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Brain training 2.0: Adding 3D Navigation to Optimize Cognitive Training

StreetNavAs dis­cussed dur­ing my Sharp­Brains Sum­mit talk last week, it is very impor­tant to ensure fideli­ty between brain train­ing tasks and the real-world sce­nar­ios where we expect those sharp­ened cog­ni­tive skills to be put to good use. That’s why, work­ing with a num­ber of researchers in the US and Europe, I’ve been devel­op­ing a new 3D task called Street Nav, as part of Peak’s suite of mobile cog­ni­tive train­ing games.

And this is what we just released: Pre­sent­ing an aer­i­al map with start and end-points to mem­o­rise, the game places the user at street lev­el with the task of nav­i­gat­ing to the des­ig­nat­ed des­ti­na­tion, in an immer­sive 3D envi­ron­ment (see image to the right). In doing so, we believe that the ben­e­fits of the train­ing task will be more like­ly to trans­fer into real-life nav­i­ga­tion skills, and this is some­thing we will research in depth as thou­sands of users down­load the game on the App Store and start putting it to the test.

Why the focus on nav­i­ga­tion?

Nav­i­ga­tion has received its fair share of cov­er­age of late, fol­low­ing the award of the Nobel Prize for Phys­i­ol­o­gy or Med­i­cine to three sci­en­tists for their part in show­ing the brain’s spe­cialised sys­tems for nav­i­ga­tion. Research under­tak­en by one of the prize win­ners, Pro­fes­sor John O’Keefe, indi­cates that exper­i­ments using tasks sim­i­lar to that in Street Nav show acti­va­tion in areas of the brain that are linked to spa­tial abil­i­ties.

In the past, 3D games have con­tributed to the treat­ment of pho­bias, by tak­ing real-life tech­niques and cre­at­ing vir­tu­al cor­re­spon­dents. Sim­i­lar­ly, vir­tu­al real­i­ty is used as a com­po­nent in cog­ni­tive reha­bil­i­ta­tion, pro­vid­ing more eco­log­i­cal­ly valid and dynam­ic assess­ments and train­ing.

The imple­men­ta­tion of vir­tu­al real­i­ty and 3D games allow us to reduce the lev­el of abstrac­tion in cog­ni­tive train­ing and ini­ti­ate a phase shift towards skills train­ing. In the case of Street Nav, the user is engaged in an immer­sive envi­ron­ment that more close­ly resem­bles real life sit­u­a­tions than tra­di­tion­al “brain games”. This not only utilis­es spe­cif­ic capac­i­ties for the task (e.g. spa­tial mem­o­ry), but sup­plies the user with a com­fort­able envi­ron­ment for tri­al and error with a quick feed­back loop, which in turn facil­i­tates learn­ing and devel­op­ment of dif­fer­ent strate­gies.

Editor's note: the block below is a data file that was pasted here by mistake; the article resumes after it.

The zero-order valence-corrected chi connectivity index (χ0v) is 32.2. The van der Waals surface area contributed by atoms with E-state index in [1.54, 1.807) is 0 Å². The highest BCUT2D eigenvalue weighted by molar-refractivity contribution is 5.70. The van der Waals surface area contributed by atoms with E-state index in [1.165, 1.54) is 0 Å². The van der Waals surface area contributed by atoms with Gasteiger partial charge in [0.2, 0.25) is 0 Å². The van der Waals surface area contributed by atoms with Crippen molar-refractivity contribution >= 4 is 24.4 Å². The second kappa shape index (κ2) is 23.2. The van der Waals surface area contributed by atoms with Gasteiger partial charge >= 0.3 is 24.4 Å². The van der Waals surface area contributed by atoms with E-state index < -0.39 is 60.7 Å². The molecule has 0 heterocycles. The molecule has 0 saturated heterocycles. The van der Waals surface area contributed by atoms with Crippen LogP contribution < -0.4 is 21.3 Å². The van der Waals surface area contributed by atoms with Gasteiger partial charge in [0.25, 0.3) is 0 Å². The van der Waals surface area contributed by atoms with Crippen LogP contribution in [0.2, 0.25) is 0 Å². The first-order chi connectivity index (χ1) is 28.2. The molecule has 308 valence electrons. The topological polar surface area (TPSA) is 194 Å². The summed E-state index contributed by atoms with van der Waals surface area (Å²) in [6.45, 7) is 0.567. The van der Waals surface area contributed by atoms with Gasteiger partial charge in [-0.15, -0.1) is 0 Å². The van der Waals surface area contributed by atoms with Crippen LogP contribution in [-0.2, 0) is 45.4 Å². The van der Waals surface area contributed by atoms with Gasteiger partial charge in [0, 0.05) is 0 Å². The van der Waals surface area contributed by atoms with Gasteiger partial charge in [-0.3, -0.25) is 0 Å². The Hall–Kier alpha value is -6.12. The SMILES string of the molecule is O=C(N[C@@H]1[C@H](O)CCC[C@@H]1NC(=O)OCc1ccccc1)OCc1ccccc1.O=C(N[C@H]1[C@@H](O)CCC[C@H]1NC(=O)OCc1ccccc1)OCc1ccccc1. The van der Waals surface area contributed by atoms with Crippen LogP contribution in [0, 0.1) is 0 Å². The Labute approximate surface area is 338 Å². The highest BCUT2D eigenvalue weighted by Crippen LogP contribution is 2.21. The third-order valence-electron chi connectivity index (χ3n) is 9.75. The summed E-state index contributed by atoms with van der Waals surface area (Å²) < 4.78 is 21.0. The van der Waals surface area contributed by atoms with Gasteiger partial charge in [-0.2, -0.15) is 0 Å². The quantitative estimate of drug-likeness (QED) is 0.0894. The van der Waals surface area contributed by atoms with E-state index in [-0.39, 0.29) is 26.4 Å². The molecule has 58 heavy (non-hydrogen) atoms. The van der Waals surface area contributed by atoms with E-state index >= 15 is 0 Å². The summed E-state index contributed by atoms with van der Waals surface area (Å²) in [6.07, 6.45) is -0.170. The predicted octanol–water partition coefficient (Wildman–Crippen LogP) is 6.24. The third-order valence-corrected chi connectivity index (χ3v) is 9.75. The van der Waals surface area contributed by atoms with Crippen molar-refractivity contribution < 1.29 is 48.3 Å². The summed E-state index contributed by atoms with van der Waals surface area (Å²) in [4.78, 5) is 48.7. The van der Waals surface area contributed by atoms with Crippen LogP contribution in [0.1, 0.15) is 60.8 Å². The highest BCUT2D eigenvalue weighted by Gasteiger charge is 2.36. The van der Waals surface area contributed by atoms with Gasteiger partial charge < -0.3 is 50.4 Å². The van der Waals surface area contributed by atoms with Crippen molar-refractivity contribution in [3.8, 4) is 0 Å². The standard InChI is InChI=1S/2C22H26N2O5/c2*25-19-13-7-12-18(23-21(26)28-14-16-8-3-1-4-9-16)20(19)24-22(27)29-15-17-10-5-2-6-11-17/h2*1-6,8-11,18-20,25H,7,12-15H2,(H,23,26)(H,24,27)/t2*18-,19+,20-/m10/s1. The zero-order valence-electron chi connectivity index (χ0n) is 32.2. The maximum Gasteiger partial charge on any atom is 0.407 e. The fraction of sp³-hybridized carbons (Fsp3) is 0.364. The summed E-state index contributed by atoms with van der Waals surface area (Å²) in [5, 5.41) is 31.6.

Trans­lat­ing abstract train­ing into a vir­tu­al real­i­ty task can bet­ter reflect real-world train­ing and as a con­se­quence, per­for­mance. This is due to the addi­tion­al com­po­nents com­prised with­in the task, such as visu­ospa­tial abil­i­ties and atten­tion. Not only does visu­al real­i­ty improve eco­log­i­cal valid­i­ty, but it can allow us to teach spe­cif­ic skills. A case in point is the train­ing of army pilots using flight sim­u­la­tors. This strat­e­gy is used not only to improve spe­cif­ic cog­ni­tive areas, but also to teach how to actu­al­ly fly a plane.

Cur­rent tech­no­log­i­cal lim­i­ta­tions mean that 3D and first-per­son per­spec­tives are as close as it gets to vir­tu­al real­i­ty. How­ev­er the future will undoubt­ed­ly bring more oppor­tu­ni­ties to extend the eco­log­i­cal valid­i­ty of brain train­ing games by incor­po­rat­ing new vir­tu­al real­i­ty tech­nolo­gies. Gath­er­ing and ana­lyz­ing large sam­ples of data among our users will enable us to mea­sure the effec­tive­ness and effi­cien­cy of this approach, and to refine our over­all plat­form.

Fun times ahead!

Roy Zahut– Roy Zahut is Lead Sci­en­tist at Peak.

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As seen in The New York Times, The Wall Street Journal, BBC News, CNN, Reuters,  SharpBrains is an independent market research firm tracking how brain science can improve our health and our lives.

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